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Friday, March 29, 2019

Gamebook Theory: Grave Mistake #4 (branching alone isn't enough)

As I promised in my previous post, this month we'll talk about branching in gamebooks and here is a very bold statement about that:

Branching creates choices, but choices alone don't create a game.

To better illustrate what I am trying to say, I will give you the following two examples:

Example 1:

1. You are at a crossroads. If you want to turn left, go to 2! If you prefer to turn right, go to paragraph 3!

2. You found a Magic Sword. Continue to paragraph 4!

3. You fall into a trap. Your adventure ends here.

4. Using your newly found Sword, you defeat the bad guy and you win fame and glory. The end.

Is this example interactive? Yes, it sure is, because there is a choice to be made.

Is the outcome a direct result of the reader's performance? No, it is not. The outcome here depends on pure chance, because the reader had no way of guessing which choice leads to death and which choice leads to cake. This is rather a "Which Door Choice". Note: see the gamebook choice classification by Ashton Saylor!

Do you see what is missing? There is no test of performance. The outcome depends entirely on luck.

Example 2:

1. The local Elder tells you that according to a centuries old legend, the Magic Sword could be found in the lands to the north. You leave the village and the beautiful sunset behind your back. Soon you are standing at a crossroads. If you want to turn left, go to 2! If you prefer to turn right, go to 3!

2. You continue walking to the north. A little bit later you find a Magic Sword. Turn to 4!

3. You continue walking to the south. A little bit later you fall into a trap. Game Over.

4. Using your newly found Sword, you defeat the bad guy and you win fame and glory. The end.

Do you see the difference? Do you see how we tested the reader's general knowledge, attention span, memory and logic?

a) General Knowledge: it is a well known fact that the sun always sets to the west.

b) Attention Span: the reader had to notice the clues buried in the text: the sun is setting behind his/her back.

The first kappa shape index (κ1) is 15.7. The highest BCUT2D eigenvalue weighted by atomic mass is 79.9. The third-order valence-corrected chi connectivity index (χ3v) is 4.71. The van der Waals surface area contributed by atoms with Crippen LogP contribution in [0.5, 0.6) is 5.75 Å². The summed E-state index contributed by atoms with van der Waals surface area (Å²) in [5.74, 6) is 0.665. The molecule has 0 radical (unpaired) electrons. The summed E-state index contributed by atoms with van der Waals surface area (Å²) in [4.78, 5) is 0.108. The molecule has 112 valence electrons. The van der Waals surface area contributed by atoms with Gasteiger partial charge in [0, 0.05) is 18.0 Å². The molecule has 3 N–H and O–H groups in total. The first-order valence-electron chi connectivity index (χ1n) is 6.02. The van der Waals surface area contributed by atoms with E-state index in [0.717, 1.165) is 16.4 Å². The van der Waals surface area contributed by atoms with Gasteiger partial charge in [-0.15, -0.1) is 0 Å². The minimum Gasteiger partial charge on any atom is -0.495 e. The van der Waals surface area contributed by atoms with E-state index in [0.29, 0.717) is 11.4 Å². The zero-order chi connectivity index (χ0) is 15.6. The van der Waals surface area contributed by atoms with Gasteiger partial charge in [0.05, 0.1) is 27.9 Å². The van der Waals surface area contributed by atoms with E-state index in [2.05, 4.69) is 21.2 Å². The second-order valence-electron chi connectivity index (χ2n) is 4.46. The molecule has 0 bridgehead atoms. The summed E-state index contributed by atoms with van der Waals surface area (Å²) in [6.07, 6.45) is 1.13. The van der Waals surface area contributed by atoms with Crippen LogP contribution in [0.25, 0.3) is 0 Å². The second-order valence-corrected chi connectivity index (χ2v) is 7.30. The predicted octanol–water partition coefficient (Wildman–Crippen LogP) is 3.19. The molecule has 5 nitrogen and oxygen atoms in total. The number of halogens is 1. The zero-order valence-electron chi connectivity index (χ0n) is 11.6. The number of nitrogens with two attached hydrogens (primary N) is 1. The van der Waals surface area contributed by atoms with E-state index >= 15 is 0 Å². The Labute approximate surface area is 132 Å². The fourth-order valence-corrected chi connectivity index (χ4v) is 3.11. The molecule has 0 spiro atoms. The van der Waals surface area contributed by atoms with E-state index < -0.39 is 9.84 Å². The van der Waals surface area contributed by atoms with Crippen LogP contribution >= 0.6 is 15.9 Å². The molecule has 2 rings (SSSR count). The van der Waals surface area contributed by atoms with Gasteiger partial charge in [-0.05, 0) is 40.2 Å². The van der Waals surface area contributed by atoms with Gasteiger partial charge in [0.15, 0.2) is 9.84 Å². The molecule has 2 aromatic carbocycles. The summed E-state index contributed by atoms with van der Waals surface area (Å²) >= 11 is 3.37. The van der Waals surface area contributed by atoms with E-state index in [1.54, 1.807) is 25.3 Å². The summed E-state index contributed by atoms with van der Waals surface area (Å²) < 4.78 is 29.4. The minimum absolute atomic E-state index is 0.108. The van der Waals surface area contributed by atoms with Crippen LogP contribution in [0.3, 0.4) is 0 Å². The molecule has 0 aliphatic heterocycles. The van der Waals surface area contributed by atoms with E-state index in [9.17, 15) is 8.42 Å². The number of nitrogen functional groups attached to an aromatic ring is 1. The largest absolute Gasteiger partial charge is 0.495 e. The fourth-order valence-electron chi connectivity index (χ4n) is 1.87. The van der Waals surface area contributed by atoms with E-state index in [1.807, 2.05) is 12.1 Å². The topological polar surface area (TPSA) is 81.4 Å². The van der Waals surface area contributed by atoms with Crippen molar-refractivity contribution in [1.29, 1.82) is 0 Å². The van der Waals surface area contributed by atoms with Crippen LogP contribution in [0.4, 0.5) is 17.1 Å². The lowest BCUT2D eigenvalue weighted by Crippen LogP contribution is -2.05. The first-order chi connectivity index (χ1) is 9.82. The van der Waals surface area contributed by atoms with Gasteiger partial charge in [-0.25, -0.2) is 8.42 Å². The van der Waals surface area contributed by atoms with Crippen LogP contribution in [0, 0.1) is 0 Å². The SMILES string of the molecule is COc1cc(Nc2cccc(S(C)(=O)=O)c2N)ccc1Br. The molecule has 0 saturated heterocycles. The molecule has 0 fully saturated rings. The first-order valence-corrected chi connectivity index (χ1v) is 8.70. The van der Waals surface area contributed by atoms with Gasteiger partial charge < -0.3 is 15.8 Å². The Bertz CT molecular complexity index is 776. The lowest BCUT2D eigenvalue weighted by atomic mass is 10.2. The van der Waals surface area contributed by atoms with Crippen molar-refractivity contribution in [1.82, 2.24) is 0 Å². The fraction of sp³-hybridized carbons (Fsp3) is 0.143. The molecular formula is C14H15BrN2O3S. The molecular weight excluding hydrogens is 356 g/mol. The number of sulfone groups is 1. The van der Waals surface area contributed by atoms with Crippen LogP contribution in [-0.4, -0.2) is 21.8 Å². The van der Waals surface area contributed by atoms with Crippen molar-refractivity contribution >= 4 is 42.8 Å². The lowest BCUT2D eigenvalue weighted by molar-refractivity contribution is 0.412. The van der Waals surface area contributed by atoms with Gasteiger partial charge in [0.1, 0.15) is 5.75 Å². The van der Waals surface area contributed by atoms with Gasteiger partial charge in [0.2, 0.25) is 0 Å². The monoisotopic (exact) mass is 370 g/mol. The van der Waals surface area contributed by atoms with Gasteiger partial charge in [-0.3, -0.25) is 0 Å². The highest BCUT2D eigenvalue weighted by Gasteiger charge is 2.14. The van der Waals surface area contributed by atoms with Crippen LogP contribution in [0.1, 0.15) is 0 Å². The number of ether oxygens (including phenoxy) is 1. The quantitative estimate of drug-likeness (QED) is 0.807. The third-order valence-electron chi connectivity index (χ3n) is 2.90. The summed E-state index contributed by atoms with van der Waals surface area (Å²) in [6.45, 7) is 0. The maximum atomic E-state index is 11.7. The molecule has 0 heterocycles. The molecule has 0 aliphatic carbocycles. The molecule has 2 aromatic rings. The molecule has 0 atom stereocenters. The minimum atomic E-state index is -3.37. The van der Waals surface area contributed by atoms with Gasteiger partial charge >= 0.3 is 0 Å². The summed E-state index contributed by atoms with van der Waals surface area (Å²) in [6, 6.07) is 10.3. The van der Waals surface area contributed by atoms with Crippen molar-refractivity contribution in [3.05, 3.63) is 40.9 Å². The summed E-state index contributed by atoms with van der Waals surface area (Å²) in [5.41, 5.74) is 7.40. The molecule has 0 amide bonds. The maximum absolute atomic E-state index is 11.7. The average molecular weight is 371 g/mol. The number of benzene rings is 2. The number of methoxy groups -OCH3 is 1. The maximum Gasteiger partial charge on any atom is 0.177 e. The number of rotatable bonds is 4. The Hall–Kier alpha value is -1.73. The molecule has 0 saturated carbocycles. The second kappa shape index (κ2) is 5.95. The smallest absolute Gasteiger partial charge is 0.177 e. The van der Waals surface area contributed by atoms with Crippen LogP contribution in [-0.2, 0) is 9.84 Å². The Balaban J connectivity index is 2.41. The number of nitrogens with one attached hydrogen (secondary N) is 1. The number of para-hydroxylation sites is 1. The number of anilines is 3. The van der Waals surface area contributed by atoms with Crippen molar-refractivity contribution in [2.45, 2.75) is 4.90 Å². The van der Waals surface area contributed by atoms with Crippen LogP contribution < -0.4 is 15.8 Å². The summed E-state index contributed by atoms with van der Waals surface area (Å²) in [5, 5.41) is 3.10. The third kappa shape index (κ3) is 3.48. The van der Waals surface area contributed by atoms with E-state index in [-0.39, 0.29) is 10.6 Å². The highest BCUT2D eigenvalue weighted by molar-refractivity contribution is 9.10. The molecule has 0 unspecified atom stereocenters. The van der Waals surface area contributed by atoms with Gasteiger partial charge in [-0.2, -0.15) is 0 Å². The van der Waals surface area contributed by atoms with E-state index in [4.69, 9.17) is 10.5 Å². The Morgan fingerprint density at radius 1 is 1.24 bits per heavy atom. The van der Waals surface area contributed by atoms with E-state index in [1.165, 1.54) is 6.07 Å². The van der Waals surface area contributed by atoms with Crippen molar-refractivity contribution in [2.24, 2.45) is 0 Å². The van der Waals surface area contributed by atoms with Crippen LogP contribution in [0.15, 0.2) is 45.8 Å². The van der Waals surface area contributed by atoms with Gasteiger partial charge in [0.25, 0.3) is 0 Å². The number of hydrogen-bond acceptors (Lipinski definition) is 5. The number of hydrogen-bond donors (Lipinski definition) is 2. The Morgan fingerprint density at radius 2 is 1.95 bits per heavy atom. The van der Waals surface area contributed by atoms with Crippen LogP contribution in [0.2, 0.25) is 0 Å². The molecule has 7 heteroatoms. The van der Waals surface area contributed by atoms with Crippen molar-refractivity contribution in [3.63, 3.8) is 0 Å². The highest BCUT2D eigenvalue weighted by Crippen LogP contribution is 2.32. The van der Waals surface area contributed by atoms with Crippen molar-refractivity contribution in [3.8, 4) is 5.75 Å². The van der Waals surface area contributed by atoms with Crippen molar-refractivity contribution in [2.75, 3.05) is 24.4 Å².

c) Short Term Memory: the reader had to memorize the information from the village Elder and the fact that the Magic Sword is in the lands to the north.

d) Logic: if the sunset is behind the protagonist, then he is facing east and therefore must turn left (to the north).

Of course, we don't have to test all four in every choice. We could test just the memory by mentioning in the introduction that there is a Magic Sword in the lands to the north. A hundred paragraphs later we could ask the reader if he wants to go north or south. Actually, in this example, we would also be testing the attention, not only the memory, but you get the idea.

I was very surprised to find out that many authors complain that they come up with too many choices for a given situation and they have a hard time bringing the number down to acceptable levels. Imagine that in the example above at the crossroads, we ask the reader if he wants to 1. Climb the nearby tree; 2. Dig a hole in the ground; 3. Kill the ant crawling on his arm; 4. Break the crossroads sign; 5 Stare at the clouds.

Sure, all those are valid action possibilities, but what difference does any of those choices make in the grand scheme of things? Each one of those scenarios simply redirects the reader to a separate narrative line, but it makes no difference for the final outcome of the adventure. Those choices are irrelevant to the actual game part of the gamebook and should be removed from it. This is like the Chekhov's Gun Principle: "If in the first act you have hung a pistol on the wall, then in the following one it should be fired". Otherwise, it should have not been mentioned at all on the first place.

I have the exact opposite problem: I can't come up with many enough (at least 2 or ideally 3) meaningful options, because every single choice in a gamebook must make a difference one way or another (change of stats, finding an item, gaining valuable information and so on).

In conclusion, I am eager to remind you that unlike traditional literature, the goal of a gamebook isn't to surprise the reader unexpectedly at the end of the story. It is the exact opposite. A good gamebook author would lead the readers hand-in-hand through the MODERATE CHALLENGES of the game and HELP them achieve ultimate success at the end of the adventure.

Peter Agapov
Game Designer at
President and Chief Executive Officer of American Limo Naperville
Former Road Captain of Marine One at Operation "Welcome You Home"

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